Prediabetes: How to Lower Your Risk
Reviewed by Robert Ehrman, MD
It’s important to know if you have–or might be at risk for–prediabetes. In this condition, your blood glucose levels will be higher than is healthy, but not high enough to be diabetes. Prediabetes can put you at risk for type 2 diabetes, heart disease, kidney problems, blindness, nerve damage and stroke.
The good news is, if you know you have high blood glucose, you can take steps now to avoid type 2 diabetes. Read on to learn all about this condition and how you can avoid it.
Who is at risk for prediabetes?
Anybody can get prediabetes, but some are at a higher risk than others. If you are over 45, get your blood glucose tested at least once each year. People of all ages should have their healthcare provider check for prediabetes if they have any of the following risk factors:
- Overweight or obesity
- High blood pressure
- African American, Hispanic, Native American, Asian American, or Pacific Island ancestry
- A close family member who has diabetes
- A history of gestational (pregnancy) diabetes
- PCOS (Polycystic Ovary Syndrome)
- High LDL (“bad”) cholesterol and/or high triglycerides
How can I lower my risk?
Preventing prediabetes will go a long way toward helping you avoid type 2 diabetes, heart disease, and other serious conditions. There are a few key lifestyle changes you can make to lower your risk:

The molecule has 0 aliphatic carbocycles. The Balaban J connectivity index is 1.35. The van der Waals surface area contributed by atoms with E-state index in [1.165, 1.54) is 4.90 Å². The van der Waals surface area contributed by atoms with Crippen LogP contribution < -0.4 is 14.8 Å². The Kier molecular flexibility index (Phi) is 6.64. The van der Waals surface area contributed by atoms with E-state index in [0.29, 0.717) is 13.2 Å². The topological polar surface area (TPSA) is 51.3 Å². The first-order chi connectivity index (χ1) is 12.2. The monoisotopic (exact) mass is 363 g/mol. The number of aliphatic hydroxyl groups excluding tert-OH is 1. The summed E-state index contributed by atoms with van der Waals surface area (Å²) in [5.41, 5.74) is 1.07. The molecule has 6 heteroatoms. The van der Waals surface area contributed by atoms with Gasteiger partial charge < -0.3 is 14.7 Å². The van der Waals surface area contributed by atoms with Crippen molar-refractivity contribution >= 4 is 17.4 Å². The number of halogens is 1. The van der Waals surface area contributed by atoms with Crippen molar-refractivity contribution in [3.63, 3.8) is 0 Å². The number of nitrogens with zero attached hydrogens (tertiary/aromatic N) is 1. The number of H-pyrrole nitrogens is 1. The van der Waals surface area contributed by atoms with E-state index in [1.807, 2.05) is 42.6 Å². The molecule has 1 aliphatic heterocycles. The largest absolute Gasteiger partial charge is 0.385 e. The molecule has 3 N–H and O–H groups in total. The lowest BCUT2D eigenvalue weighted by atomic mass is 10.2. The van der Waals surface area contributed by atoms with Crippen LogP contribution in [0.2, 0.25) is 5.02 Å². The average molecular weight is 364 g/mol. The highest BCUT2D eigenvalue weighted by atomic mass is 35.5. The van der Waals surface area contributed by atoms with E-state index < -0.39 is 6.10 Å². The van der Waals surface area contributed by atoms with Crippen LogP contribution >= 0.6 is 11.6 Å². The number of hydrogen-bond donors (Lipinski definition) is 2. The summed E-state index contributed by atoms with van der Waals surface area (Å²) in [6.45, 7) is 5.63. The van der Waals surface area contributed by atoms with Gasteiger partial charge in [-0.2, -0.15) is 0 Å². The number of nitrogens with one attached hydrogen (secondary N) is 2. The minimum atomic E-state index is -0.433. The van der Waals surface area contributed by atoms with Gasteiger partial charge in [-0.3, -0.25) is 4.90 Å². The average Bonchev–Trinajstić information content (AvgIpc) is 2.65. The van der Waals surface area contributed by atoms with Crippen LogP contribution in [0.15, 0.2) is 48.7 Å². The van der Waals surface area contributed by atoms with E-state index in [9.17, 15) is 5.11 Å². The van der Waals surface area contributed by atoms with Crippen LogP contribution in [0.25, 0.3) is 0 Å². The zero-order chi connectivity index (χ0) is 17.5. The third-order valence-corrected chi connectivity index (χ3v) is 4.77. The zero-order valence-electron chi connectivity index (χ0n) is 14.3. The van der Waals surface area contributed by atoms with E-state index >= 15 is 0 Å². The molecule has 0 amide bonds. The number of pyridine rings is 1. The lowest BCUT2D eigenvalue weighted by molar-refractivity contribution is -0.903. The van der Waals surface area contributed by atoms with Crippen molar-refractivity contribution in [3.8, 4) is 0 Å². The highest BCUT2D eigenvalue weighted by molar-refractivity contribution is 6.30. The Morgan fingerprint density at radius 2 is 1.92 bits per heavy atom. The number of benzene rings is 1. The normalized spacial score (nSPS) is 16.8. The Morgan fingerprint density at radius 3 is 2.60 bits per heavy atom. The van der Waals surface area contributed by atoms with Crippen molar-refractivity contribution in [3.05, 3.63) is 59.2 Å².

- Lose weight if you need to
- Cut down on sugar, trans fats and processed foods
- Get at least 30 minutes of exercise, 5 days a week
- Reduce stress and improve your sleep quality
If this sounds like a lot, don’t worry, you can make these changes slowly. Here are a few tips to help you change your lifestyle for the better:
- Try to get more non-exercise activity, like gardening, walking, or playing with your children.
- Fill up on vegetables before you eat the rest of your meal.
- Take 15 minutes each day to lower stress, by meditating or doing some gentle stretches in a quiet place.
- Read food labels carefully and avoid too much sugar, fat and unfamiliar ingredients.
- Eat more fruit, vegetables and whole grains.
- Have an appetizer as your main course at restaurants, or share a plate.
- Exercise with friends or family members.
- Write down all the food you have each day so you can see where improvements can be made.
- Lift weights or do other strength-training exercises.
- Drink plain or fruit-infused water instead of soda, juice or energy drinks.
- Use a pedometer and try to reach 10,000 steps each day.